The vast majority of voters decided much earlier about whom to vote for, the campaign didn’t really influence them, our Research Affiliate Zsolt Enyedi and Andrea Szabo write on Telex.hu, analyzing the results of a survey by Zavecz Research commissioned by the CEU Democracy Institute.
The post-election opinion poll was conducted between 25 April and 4 May 2022. In social sciences, the first major post-election survey is of particular importance because it shows how a given society experienced the parliamentary elections. The survey showed that compared to 2018, fewer Hungarians saw electoral fraud in this year's election, but the democratic institutional system itself is still held in low esteem by Hungarians.
More than 80% of voters said they had decided before the election campaign, or even years before, which party or party alliance they would vote for. However, one in five citizens could still have been influenced by the 1-2 months of the election campaign, and 10 per cent said they had decided to vote in the last 1 month and a further 9 per cent in the last week. This means that more than half a million domestic voters made their decision in the last month and almost half a million more in the last few days.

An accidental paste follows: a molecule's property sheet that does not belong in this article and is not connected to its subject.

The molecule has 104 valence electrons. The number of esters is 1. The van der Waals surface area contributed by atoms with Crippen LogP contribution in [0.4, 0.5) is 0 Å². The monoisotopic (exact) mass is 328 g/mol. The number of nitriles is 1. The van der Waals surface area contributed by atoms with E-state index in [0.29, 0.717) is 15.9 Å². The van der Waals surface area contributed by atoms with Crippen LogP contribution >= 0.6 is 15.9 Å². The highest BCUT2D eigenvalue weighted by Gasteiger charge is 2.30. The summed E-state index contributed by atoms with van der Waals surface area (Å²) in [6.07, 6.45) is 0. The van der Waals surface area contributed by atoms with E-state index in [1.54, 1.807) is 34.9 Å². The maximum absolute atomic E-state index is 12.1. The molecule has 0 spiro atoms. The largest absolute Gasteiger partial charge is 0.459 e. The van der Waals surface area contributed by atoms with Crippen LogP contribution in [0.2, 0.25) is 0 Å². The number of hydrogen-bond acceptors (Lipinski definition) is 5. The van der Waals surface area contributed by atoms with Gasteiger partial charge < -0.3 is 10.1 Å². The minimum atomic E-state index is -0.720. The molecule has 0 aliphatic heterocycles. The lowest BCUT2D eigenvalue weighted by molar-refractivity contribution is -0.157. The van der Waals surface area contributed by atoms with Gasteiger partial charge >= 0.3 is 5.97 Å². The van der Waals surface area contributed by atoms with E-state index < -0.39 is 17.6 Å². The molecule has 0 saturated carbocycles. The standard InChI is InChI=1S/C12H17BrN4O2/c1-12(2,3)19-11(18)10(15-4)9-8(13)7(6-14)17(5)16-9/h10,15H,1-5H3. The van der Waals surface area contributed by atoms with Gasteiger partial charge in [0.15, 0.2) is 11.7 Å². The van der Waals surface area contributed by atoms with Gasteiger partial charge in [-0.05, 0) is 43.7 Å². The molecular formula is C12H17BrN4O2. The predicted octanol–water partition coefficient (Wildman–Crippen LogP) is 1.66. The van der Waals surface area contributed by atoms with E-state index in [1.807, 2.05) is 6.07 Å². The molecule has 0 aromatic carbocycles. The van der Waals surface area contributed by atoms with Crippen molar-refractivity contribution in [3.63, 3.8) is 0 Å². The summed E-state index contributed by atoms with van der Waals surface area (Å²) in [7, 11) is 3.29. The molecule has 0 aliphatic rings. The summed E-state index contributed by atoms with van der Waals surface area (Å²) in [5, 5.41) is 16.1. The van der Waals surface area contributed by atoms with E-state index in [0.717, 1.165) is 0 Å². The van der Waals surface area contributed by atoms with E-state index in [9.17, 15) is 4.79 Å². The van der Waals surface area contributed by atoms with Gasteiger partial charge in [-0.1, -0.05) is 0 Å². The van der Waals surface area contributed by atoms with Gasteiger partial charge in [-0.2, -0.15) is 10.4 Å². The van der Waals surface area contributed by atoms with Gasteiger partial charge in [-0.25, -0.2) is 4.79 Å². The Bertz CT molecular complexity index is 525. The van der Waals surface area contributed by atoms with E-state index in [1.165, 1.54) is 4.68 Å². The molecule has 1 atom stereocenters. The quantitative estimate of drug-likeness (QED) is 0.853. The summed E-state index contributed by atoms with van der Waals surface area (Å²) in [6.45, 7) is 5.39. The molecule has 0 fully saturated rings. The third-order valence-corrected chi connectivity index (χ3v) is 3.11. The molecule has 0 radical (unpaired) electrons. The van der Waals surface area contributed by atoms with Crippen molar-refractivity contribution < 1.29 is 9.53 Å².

The campaign did influence the success of the far-right Our Homeland party, because it may well have depended on those voters who decided in the last week to vote at all.
According to the survey, the level of education has a significant impact on party choice, but it is important to see that Fidesz has also won among those with a university or college degree, although there is no doubt that over the last decade it has tended to gain support from the lower social strata while losing support from the upper strata. A third of the ruling party’s current voter base has completed 8 grades or less.
This social formula, together with stories of the mobilization of vulnerable citizens, may have contributed to the overwhelming majority of the society agreeing with the claim that the right to vote should be linked to completion of primary school.
Such a restriction of civil rights is not alien to the right-wing mindset, but the idea is also popular among liberals and left-wingers. Indeed, supporters of the opposition list are somewhat more inclined to accept the claim than Fidesz supporters, the survey showed.
Read the full analysis (in Hungarian) here.